Try this and you will be on your way. Start with the small stuff and move toward the big stuff. Take one step at a time, and the big stuff doesn’t seem so overwhelming.

I’ll see you at the movies.

Kim Frederking
Claim Analyst

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MyFitnessPal … A Real Eye-Opener

Posted by on Feb 9, 2015 in Blog, Happy Together

According to the Centers for Disease Control and Prevention (CDC), 69% of adults age 20 years and over are overweight. Well, last year at this time, I was part of that 69%. I ate what I wanted, did what I wanted, and used every excuse in the world to justify my weight.

No problem I told myself; I’ll just exercise, and the weight will just fall off like I’m 20 years old again … NOT. Then my daughter told me about a free app for my smartphone that would make it convenient to count my calories called MyFitnessPal.

MyFitnessPal allows you to enter the names of foods or scan barcodes to find items in a large database of over 3 million foods or select foods from a list of most frequently eaten foods. MyFitnessPal also tracks different exercises so that when the number of minutes spent exercising is entered, the amount of calories burned is calculated and added to the total number of calories you should eat each day.

So I set my current weight, set my goal weight, told it I was basically lazy and wanted to lose a pound a week, and it automatically set my daily calories necessary to achieve my goals. One year later, I have lost 52 pounds, taking my weight from 247 pounds down to 195 pounds.

My point is not to brag about my weight loss but to let you know that information is the key to your success, and it is at your fingertips. The MyFitnessPal app and many others like it allow you to monitor your calorie intake and the nutritional values that are necessary to weight loss. Over time, it has made me realize the amount of unnecessary food I was eating. My portions were too big, and the fast food I consumed was packed with sodium and other additives not good for my health.

So if your New Year’s resolution was to lose weight or eat healthier and you are either struggling or just need an additional boost to move you along, I would recommend downloading MyFitnessPal on your smartphone. I guarantee it will be a real eye-opener.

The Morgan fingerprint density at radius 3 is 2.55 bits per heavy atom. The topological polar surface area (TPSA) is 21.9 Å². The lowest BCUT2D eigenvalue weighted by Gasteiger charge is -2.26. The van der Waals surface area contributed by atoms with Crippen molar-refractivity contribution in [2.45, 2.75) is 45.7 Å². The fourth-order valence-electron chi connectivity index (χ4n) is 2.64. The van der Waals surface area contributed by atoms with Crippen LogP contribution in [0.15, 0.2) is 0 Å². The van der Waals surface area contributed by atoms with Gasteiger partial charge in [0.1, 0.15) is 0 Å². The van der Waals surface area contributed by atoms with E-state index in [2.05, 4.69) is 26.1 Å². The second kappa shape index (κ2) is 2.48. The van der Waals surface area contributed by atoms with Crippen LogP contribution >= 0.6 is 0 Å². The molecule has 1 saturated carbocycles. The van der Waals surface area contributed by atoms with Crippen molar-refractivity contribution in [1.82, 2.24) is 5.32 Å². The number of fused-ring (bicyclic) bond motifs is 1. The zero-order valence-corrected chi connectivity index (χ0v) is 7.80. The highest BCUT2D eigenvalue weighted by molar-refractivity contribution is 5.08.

Director of Financial Products

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Sticking With Your New Year’s Health Goals: Making the Investment

Posted by on Jan 22, 2015 in Blog, Happy Together

As the New Year begins, most people are in the process of trying to improve themselves and their lifestyle in the form of their New Year’s resolutions. According to a University of Scranton survey published in the Journal of Clinical Psychology, two of the top five most common resolutions are health-oriented. The most common resolution among all is to “lose weight,” with “staying fit and healthy” coming in at fifth most popular. Both of these goals are major lifestyle changes that require a serious commitment in order to be successful. That commitment ultimately comes to the person undertaking these challenges, and an effective way to set the year up for success is to invest time and some money into the things that will assist in achieving those goals.

First, and arguably most important, is a visit to a physician. It is widely recommended that before embarking on a weight loss regimen or other lifestyle change that you consult with your doctor about your health. This investment of time and possible co-pay can help in setting attainable goals to improve your quality of life. It can also help to keep tabs on common medical issues that you may be prone to develop.

Those who are looking to lose weight or strive to maintain a general level of good health often are looking to join gyms and fitness clubs. These facilities can vary in price based on the services and attention made available to each member. These membership fees should be viewed as an investment in your well-being, and just like with any other investment, a little bit of research can go a long way toward earning the returns you desire. Most gyms and clubs will provide a guided tour of the facility and information on the services available to members. By taking the time to research different clubs, you are better able to decide where you are most comfortable, what is most cost-efficient, and where you could most effectively exercise, thus making it more likely for you to go to the gym.